9.23.2005

Long Live the Queen

Founded by the second-cousin-once-removed of Daniel Boone, Boones Mill was a very small town with a population of 285 people or less. By the time my family and I arrived, Jacob Boone's old mill was long gone. The town did boast its own gas station, which sold the finest yard art that you'd ever imagine. There was also a feed store, a post office, and a bank (which only got an ATM machine 5 years ago).

It was here, in this unlikely town, that I met the Queen of Sass. We were fourth graders at Boones Mill Elementary school. The year was 1976, a milestone year to be sure. The United States was celebrating its bicentennial, Jimmy Carter became president, and I met the Queen of Sass.

Needless to say, the Queen and I, both New Jersey transplants, stuck out like sore thumbs. You'd have thought that our common predicament would bring us together. Our mothers, who had been friends in New Jersey prior to our births, certainly pushed us together often enough. But Queen of Sass and I didn't exactly hit it off. More to the point, we despised each other. And the more our mothers pushed us, the more we disliked each other.

The Queen of Sass, as a nine-year old was as sassy as she is today. In one of my earliest memories, Sassy schemed up a way to earn lunch money from fellow classmates. Sassy would bring real-estate magazines to class. For prices that ranged anywhere from pennies to quarters, Sassy talked our classmates into buying pictures of houses out of the magazines. I thought the idea was ingenious, which made me hate her even more.

Sassy also started a beauty shop right in class. In the earliest of pyramid schemes, Sassy even coaxed others into working for her. Young girls would file nails and braid hair--all for the right price. I wasn't exactly a fashion diva back then, but would never have supported Sassy even if I was. The competition between us grew.

I was voted the editor of our in-class newspaper and left class early every Fridays to mimeograph the weekly editions. Sassy outdid me by "going with" David Flippo, the class stud. Not surprising, Sassy also managed to get the first real kiss. I went to Greece; Sassy went to Hawaii. With every turn we were always fighting and always comparing. The only time we actually teamed up was to belittle my younger sister, Christina.

As the years passed, our competition faded and we settled into a general apathy for each other. Our interests were different; our friends were different. Our mothers had long given up hope that we might be friends some day.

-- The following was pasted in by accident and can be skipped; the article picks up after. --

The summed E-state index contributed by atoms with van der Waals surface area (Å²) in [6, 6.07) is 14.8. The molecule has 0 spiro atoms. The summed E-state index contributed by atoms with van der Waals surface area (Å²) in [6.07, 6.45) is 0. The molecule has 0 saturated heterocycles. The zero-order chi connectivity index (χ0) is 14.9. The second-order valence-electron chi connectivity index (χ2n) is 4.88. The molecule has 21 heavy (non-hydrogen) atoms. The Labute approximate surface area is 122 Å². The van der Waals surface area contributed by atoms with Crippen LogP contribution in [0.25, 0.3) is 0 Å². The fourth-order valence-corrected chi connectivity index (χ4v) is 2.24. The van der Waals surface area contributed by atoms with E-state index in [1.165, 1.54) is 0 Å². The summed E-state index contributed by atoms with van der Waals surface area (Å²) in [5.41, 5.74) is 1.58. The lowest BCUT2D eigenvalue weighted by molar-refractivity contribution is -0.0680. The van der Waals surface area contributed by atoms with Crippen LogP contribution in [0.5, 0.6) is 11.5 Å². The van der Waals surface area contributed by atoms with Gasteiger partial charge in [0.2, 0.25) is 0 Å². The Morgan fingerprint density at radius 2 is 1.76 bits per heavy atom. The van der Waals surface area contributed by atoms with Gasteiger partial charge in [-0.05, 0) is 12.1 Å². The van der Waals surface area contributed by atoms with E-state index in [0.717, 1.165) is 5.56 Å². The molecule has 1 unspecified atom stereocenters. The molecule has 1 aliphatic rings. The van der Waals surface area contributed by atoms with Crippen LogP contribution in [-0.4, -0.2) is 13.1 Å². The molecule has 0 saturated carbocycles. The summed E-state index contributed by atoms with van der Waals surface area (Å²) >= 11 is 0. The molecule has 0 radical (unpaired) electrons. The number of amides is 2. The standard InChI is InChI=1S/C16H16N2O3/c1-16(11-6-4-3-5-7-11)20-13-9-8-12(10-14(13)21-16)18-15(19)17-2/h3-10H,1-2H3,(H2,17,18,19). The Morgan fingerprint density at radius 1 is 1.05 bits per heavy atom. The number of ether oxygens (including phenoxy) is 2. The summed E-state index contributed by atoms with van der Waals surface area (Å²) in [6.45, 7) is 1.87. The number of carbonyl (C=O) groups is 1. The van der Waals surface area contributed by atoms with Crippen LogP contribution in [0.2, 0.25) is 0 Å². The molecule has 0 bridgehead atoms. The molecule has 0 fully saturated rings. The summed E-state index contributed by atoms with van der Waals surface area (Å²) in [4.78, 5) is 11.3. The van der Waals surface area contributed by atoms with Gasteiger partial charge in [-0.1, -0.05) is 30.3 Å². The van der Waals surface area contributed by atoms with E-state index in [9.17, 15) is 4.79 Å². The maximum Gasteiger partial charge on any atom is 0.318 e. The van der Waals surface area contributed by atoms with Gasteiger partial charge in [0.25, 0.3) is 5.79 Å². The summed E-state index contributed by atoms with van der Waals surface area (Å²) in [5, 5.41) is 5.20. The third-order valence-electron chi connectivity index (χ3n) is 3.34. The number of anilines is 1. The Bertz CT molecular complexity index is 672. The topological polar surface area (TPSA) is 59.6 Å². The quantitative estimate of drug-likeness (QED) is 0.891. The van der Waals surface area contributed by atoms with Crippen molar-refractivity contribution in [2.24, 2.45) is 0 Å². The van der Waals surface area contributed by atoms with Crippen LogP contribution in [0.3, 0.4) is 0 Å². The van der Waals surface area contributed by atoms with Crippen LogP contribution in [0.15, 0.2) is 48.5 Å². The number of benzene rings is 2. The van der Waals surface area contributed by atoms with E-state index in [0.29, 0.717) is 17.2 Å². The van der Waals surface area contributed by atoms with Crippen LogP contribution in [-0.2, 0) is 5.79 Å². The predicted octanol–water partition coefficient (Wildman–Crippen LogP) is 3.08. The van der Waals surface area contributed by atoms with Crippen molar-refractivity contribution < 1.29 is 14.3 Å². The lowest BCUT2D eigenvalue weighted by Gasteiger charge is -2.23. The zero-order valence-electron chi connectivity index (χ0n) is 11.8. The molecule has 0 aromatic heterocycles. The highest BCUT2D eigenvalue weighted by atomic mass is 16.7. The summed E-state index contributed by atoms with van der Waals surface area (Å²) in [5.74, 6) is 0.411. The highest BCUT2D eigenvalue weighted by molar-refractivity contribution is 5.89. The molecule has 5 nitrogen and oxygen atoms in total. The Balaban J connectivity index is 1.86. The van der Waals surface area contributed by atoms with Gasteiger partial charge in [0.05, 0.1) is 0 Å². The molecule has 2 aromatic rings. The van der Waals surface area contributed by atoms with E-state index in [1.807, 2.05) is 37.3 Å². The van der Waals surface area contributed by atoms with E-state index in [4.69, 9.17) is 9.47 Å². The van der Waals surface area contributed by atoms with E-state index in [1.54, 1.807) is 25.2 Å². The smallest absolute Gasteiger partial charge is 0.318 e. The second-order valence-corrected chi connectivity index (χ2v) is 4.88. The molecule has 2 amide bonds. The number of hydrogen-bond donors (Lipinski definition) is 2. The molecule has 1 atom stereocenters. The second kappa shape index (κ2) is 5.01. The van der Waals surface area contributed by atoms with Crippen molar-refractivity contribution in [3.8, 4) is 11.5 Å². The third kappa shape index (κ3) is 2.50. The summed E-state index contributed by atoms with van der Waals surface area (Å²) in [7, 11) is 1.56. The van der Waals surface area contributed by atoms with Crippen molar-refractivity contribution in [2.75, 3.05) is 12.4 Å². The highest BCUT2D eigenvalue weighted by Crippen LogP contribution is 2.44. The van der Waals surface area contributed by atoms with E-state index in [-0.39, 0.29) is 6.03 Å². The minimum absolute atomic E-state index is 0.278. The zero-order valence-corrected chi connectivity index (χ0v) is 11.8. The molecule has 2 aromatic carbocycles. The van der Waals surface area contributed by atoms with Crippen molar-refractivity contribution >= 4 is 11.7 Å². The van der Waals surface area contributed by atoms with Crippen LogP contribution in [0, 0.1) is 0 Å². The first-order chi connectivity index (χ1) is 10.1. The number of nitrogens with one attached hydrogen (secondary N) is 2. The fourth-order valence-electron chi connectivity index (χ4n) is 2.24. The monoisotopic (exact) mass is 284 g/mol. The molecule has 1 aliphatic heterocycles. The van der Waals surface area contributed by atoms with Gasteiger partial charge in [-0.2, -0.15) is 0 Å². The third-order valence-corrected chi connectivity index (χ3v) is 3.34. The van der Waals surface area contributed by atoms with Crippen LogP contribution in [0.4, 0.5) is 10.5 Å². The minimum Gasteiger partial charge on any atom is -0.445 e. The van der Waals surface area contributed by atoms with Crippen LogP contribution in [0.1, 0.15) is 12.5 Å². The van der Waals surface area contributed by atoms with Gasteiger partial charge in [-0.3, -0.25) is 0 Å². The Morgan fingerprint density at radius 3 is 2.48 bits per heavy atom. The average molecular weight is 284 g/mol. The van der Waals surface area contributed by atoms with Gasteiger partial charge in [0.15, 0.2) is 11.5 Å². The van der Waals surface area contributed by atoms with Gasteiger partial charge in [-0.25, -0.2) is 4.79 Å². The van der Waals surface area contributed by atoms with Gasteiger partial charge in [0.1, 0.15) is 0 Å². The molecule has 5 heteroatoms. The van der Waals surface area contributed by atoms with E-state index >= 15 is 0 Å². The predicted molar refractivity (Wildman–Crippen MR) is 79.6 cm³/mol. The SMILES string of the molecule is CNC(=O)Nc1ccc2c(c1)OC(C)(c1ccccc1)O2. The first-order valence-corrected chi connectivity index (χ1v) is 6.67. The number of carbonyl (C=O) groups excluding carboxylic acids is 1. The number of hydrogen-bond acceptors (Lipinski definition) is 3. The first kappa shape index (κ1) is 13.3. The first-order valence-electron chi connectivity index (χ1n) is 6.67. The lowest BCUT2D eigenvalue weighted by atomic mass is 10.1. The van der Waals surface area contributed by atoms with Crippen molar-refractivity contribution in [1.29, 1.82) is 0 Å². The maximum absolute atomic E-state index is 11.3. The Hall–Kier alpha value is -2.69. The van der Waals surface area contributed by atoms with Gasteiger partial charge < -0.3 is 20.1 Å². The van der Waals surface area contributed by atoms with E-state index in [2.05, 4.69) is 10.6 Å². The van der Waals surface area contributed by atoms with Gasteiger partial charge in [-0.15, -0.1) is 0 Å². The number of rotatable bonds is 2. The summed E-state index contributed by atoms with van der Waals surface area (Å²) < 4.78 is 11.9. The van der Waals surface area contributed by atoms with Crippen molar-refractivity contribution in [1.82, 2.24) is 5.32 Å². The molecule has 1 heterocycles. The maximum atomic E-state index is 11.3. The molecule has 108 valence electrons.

Then, when I was 16 years old, my parents went through a rocky period in their marriage. Sassy's mother heard of the troubled times at home and encouraged her daughter to call me.

Sassy, feeling the guilt her mother imposed, called me one Friday night while I worked at my dad's restaurant.

"I just wanted to say that if you ever need anyone to talk to, I'm here for you," Sassy said with a quick –paced and rather awkward delivery.

"Uh...ok." I responded and hung up the phone. "Who does that girl think she is?" I thought to myself as I wiped the tables down that night.

But three days later, I called Sassy to talk. After that, our phones lines never stopped ringing each other. We became inseparable companions.

Life for teenagers in Franklin County, Virginia wasn't exactly filled with excitement. Sassy and I decided not to cruise the Kroger parking lot as our other classmates would. Instead we'd spend our weekends in nearby Roanoke, scarfing down plates of nachos and diet cream sodas. This was about as exciting as it go for Sassy and I. Occasionally we'd venture out to the big city Greensboro, NC to look for boys or make a Myrtle Beach road trip.

Speaking of boys, Sassy was truly a psycho-magnet and managed to get the attention of crazed lunatic wherever we went. I, on the other hand, married off really young at 19-years old and moved away from simple Boones Mill. Sassy hung on in the area for about 10 years.

Even though distance separated us, Sassy and I came together at critical points and trouble times. We've been together almost 30 years now, the most enduring relationship I've ever had. For this reason and many others, I can only exclaim, "Long live the Queen!"

(Although I might not live much longer. Sassy's coming to visit this weekend and might kill me when she sees this post. )

4 comments:

utenzi said...

It sounds like Chris came off quite well in this post, Diane. Not so well is her husband who got painted a bit with the "attracts psychos" statement. LOL What I don't get is how Chris convinced little kids to pay for real estate pictures. I wish I had that kind of silver tongue!

queenofsass said...

I plan to do a rebuttal on my site. What can I say? I have always been creative.

David said...

Great post I think! Shows a great story of great friends.

Diane Mandy said...

Thanks, Dave!